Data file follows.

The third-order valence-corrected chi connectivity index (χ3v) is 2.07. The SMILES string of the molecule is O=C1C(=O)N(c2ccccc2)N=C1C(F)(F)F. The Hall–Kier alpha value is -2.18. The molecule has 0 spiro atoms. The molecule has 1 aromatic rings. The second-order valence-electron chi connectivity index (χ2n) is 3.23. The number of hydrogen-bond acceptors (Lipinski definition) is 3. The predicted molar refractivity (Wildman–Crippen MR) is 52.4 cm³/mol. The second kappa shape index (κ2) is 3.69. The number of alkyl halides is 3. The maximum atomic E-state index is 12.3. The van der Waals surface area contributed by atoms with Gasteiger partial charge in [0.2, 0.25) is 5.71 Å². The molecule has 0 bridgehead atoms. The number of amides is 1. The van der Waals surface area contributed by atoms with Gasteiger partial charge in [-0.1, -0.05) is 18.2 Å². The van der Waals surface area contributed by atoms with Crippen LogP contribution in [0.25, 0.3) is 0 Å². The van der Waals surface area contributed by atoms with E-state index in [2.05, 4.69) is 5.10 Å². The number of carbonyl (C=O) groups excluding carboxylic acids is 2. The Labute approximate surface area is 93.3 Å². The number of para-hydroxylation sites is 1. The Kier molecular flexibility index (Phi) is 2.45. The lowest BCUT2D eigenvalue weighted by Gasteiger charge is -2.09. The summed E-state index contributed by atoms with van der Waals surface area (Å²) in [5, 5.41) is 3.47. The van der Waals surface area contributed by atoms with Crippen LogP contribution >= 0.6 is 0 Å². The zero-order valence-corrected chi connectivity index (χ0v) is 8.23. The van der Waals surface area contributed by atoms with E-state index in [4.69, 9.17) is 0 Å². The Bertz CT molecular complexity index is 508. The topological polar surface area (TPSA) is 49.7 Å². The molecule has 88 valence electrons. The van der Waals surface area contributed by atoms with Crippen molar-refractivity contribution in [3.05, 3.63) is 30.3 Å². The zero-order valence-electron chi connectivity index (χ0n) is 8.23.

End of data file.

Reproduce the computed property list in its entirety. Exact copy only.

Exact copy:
The third-order valence-corrected chi connectivity index (χ3v) is 2.07. The SMILES string of the molecule is O=C1C(=O)N(c2ccccc2)N=C1C(F)(F)F. The Hall–Kier alpha value is -2.18. The molecule has 0 spiro atoms. The molecule has 1 aromatic rings. The second-order valence-electron chi connectivity index (χ2n) is 3.23. The number of hydrogen-bond acceptors (Lipinski definition) is 3. The predicted molar refractivity (Wildman–Crippen MR) is 52.4 cm³/mol. The second kappa shape index (κ2) is 3.69. The number of alkyl halides is 3. The maximum atomic E-state index is 12.3. The van der Waals surface area contributed by atoms with Gasteiger partial charge in [0.2, 0.25) is 5.71 Å². The molecule has 0 bridgehead atoms. The number of amides is 1. The van der Waals surface area contributed by atoms with Gasteiger partial charge in [-0.1, -0.05) is 18.2 Å². The van der Waals surface area contributed by atoms with Crippen LogP contribution in [0.25, 0.3) is 0 Å². The van der Waals surface area contributed by atoms with E-state index in [2.05, 4.69) is 5.10 Å². The number of carbonyl (C=O) groups excluding carboxylic acids is 2. The Labute approximate surface area is 93.3 Å². The number of para-hydroxylation sites is 1. The Kier molecular flexibility index (Phi) is 2.45. The lowest BCUT2D eigenvalue weighted by Gasteiger charge is -2.09. The summed E-state index contributed by atoms with van der Waals surface area (Å²) in [5, 5.41) is 3.47. The van der Waals surface area contributed by atoms with Crippen LogP contribution >= 0.6 is 0 Å². The zero-order valence-corrected chi connectivity index (χ0v) is 8.23. The van der Waals surface area contributed by atoms with E-state index in [4.69, 9.17) is 0 Å². The Bertz CT molecular complexity index is 508. The topological polar surface area (TPSA) is 49.7 Å². The molecule has 88 valence electrons. The van der Waals surface area contributed by atoms with Crippen molar-refractivity contribution in [3.05, 3.63) is 30.3 Å². The zero-order valence-electron chi connectivity index (χ0n) is 8.23.